An Information Processing Metaphor of Scalar Timing Theory

The model consists of three processes: perception, memory, and decision (as illustrated in Figure 1.1). Perception of time consists of a pacemaker, a switch, and an accumulator. The pacemaker emits pulses according to some simple distribution. If a switch is closed, these pulses enter the accumulator, which can be reset by another switch. When reinforcement occurs, the number of pulses in the accumulator (transformed by a multiplicative constant) is stored in memory. Thus, memory consists of an increasing number of examples of times of reinforcement. The decision process is based on three inputs: the current time (from the accumulator), a remembered time of reinforcement (from a random sample of one element from memory), and a threshold (from a random sample of a distribution of thresholds). A ratio rule is used to determine whether to make a response.

Scalar timing theory is a process model in which there are an experimenter-determined input (the times of onset and termination of the stimuli, and the times of reinforcer delivery) and a subject-determined output (the response). The information-processing metaphor is clearly a cognitive theory with boxes and arrows; the boxes represent functional parts and the arrows represent rules of transformation. It involves multiple intervening variables. The input affects one or more intervening variables; each of the intervening variables affects other intervening variables or the output. The information-processing metaphor helps to organize the intervening variables and their interrelationships, but it is not an essential feature of the theory.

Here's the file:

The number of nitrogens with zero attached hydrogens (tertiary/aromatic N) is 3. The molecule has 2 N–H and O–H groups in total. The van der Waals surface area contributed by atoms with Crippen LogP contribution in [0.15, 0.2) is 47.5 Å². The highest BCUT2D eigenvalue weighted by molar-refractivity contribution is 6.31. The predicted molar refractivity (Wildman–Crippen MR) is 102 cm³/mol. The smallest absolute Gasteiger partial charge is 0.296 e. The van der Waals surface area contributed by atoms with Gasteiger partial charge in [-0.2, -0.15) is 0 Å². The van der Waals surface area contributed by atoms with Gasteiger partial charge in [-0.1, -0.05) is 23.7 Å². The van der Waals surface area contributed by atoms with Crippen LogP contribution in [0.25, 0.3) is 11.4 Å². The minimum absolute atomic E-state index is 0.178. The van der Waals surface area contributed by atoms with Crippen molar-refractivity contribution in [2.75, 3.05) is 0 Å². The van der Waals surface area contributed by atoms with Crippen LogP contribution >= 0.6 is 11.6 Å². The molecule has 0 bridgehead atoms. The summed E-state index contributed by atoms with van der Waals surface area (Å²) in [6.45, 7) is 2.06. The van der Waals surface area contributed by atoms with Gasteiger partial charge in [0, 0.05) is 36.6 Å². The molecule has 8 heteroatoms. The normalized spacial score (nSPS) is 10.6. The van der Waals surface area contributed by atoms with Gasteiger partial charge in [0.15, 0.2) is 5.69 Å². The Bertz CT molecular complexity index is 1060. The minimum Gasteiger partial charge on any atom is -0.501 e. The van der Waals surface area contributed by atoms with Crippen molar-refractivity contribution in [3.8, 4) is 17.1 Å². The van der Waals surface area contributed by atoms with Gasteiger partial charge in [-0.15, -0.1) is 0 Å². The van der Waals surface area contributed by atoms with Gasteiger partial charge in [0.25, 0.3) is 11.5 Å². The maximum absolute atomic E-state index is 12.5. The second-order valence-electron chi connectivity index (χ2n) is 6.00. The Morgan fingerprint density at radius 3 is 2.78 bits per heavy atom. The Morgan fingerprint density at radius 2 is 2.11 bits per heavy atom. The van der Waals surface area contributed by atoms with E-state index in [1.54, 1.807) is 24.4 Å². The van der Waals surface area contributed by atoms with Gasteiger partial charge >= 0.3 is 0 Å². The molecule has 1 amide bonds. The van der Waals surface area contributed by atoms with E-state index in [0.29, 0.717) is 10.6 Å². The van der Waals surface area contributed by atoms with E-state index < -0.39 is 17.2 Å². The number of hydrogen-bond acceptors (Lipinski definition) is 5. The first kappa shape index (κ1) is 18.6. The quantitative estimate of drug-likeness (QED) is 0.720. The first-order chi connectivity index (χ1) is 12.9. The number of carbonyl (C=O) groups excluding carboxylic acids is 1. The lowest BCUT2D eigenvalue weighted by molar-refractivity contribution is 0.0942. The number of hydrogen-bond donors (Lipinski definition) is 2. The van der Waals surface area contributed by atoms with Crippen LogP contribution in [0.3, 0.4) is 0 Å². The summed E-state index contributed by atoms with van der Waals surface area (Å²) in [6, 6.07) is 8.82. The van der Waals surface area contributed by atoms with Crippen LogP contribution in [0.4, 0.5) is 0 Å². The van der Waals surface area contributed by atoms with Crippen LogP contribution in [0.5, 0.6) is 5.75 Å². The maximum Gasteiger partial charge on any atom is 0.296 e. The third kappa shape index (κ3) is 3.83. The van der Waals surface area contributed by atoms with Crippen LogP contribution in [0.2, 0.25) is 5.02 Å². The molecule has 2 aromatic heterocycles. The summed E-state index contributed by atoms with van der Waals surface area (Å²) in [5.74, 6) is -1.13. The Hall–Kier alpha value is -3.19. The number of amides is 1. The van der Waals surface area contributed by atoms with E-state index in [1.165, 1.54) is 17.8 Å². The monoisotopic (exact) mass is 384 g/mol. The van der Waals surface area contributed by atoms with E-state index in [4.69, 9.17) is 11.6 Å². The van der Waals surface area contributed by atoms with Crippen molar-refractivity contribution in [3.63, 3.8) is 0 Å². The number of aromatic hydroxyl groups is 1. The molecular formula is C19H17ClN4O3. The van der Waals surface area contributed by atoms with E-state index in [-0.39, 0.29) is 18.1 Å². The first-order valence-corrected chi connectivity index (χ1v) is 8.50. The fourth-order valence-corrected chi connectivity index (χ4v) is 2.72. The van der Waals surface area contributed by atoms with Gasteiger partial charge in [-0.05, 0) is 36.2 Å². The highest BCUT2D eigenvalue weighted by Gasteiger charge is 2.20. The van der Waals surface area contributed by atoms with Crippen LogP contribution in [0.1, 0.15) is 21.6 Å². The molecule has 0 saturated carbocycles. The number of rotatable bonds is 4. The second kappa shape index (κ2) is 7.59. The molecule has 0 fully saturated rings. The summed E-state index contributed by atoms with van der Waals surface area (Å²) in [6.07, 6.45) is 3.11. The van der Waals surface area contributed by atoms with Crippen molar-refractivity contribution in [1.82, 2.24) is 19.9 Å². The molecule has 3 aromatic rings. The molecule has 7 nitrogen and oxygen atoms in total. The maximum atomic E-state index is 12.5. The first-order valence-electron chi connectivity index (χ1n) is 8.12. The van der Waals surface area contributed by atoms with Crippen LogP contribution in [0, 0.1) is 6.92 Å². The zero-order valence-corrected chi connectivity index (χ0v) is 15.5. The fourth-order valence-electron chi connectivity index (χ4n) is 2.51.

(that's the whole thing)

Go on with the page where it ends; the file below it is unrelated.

Scalar Timing Theory

Response

FIGURE 1.1 Information-processing metaphor of scalar timing theory.

Response

FIGURE 1.1 Information-processing metaphor of scalar timing theory.

1.2.3 A Formal Model of Scalar Timing Theory

The formal model consists of primitive terms (stimulus, reinforcer, and response) and quantitative transformation rules. It is not enough to write, "The pacemaker emits pulses according to some simple distribution." In order to make precise predictions, it is necessary to specify the distribution form and its parameters, such as mean and standard deviation. In scalar timing theory the distribution forms and some of the parameters are assumed, and other parameters are estimated from the data.

1.2.3.1 Pacemaker

Various assumptions have been made about the time series of pulses that are emitted by a pacemaker. These include the assumption of a fixed interpulse interval, a random (exponential) distribution of interpulse intervals, and a fixed interpulse interval during the timing of an interval, but a normal distribution of rates (Gibbon and Church, 1984). Because, at the durations used in most of the experimental research, other sources of scalar variability overwhelm the effects of pacemaker variability, any of these possibilities remains plausible (Gibbon, 1992).

1.2.3.2 Switch and Accumulator

The assumption is that a stimulus onset closes the switch and that pulses flow from the pacemaker to the accumulator when the switch is closed. The informal idea is that the switch starts the clock; i.e., it permits pulses to flow from the pacemaker into the accumulator. There is also the assumption that there is some latency between the occurrence of the stimulus and the closure of the switch; thus, there is some latency between the physical stimulus and the starting of the clock. This is assumed to be a normally distributed variable with some mean and standard deviation, t1 = n(|t1, ot1). Similarly, at the end of a stimulus the switch opens with some latency, t2 = °t2). Thus, the duration of switch closure (and the length of time that pulses are flowing into the accumulator) is t2 - tj. The value in the accumulator is one of three inputs to a decision. The other two are the memory and the threshold.

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  • peony bolger-baggins
    What is scalar timing theory?
    8 years ago

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